2. Jill,
    Just a note to encourage you to continue to pursue the 'writer' path. I started reading your blog to vicariously enjoy your adventures. I still do that, but now I'm just as intrigued by the quality of your writing.

    ...oh, your photos are good too.

  3. Your writing is top notch...mostly because it is bold, naked, and from the heart. Don't ever doubt your choice of put it simply, you are doing it right. Never get caught up in the trap that you need to "produce" more..especially if you include the trap of comparing yourself to others and what they do. You have to be you, and you experiences outdoors are part of who you are, what you do, and what you scaling that back would just end up putting you in a place with the wrong perspective.

    This ride looks like a lot of fun...lots of climbing as well. Purisima Creek open space preserve is one of my favorite places to ride when I am down in Half Moon Bay. Took my daughter to ride Whittemore Gulch a few months ago and now she cannot wait to get back to that trail.

    Question on the section of your ride that went through Huddart County Park: I was under the impression the trails in that park were off-limits to bikes (park regs state pavement only)...I would love to find a mostly dirt route that goes over the ridge between HMB and San Carlos/Redwood City/Belmont area.

  4. All the trails in the Bay Area almost make me want to move there.... almost. :)

    I hear you on the career thing. I'm not a professional writer, but a housewife that writes a blog for fun. Sometimes I wonder if I'm not making a difference in anyone's world besides the Hubby, you know? But take a look at the number of followers you have. You are out inspiring people to be active, take a look at nature, and dig within themselves to figure out what makes them as they are. I think that is much more powerful than money and a fancy job title. If you and Beat are okay with your financial situation (as Hubby and I are), keep going with what you've got! :)

  5. If it makes you feel any better about your current path, I'm sure I'm not the only one who will admit that reading your blog is a wonderful break from my amazingly repetitive desk job. I'd hate to see you sitting where I am now and if I could write like you do I'd switch places in a heartbeat. But I can't, so you'd better keep it up.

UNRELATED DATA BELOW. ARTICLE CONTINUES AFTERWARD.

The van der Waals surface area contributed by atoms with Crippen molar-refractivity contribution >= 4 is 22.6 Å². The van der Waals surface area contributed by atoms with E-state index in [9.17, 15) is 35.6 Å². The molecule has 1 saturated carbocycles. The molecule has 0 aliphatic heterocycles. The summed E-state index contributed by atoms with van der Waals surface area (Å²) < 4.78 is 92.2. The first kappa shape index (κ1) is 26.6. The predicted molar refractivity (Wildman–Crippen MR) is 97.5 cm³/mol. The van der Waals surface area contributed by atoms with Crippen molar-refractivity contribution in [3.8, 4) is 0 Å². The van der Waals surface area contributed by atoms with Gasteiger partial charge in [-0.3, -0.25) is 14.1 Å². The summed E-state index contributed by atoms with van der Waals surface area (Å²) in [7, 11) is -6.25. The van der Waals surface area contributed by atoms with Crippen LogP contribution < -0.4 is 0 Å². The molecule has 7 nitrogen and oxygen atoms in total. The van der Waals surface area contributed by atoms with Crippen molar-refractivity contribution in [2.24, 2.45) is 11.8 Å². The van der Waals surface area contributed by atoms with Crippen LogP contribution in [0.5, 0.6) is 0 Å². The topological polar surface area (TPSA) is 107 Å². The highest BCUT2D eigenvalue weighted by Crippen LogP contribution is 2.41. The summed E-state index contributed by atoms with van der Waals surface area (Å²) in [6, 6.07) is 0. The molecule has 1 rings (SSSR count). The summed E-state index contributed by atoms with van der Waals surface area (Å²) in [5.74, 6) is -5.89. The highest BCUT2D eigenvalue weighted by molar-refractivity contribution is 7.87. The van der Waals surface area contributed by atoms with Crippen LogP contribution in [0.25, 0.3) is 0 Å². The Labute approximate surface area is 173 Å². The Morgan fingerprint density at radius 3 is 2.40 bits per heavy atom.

6. A view from inside research...the creative and intellectual capital is not always the product of the person taking/receiving the credit.
    I've read your books and enjoy this blogsite, your writing is great but I sense you have a need to expand. Cycling has a huge history world wide but most of the writers are dry, probably because few actually ride the tough stuff.
    Biographies of famous and unknown riders of the perfect machine may be a good research topic.
    As far as the anti-obestiy drug, just drop the sugar fix...I know quick energy on rides but maybe you could reduce the gummy bears for a better balance for endurance.
    You may have Allen Lim's book, The Feed Zone, if not...check it out. There are some recipes you can prepare ahead and take with you on rides.

  7. Jill,

    You are so fortunate to know what career you desire and that its something you're great at--writing. I know this may sound simple, but I've known so many people who are in careers they don't desire or careers that require skills they are not good at. It hurts them, their coworkers, and the employer. While you may not be at the point in your career that you want to be, at least you have great ingredients to achieve what you're seeking.

  8. Jill,
    as i sit here with redundancy looming very soon, I often question whether i chose the right career path, and why I am a 'failure'. But then I remind myself that I enjoy what I do, it allows me time to enjoy being with my family and following my pursuits.
    We can't all be Type AAA personalities, otherwise the world would not work. As was once said, "don't chase happiness, just be happy".


Feedback is always appreciated!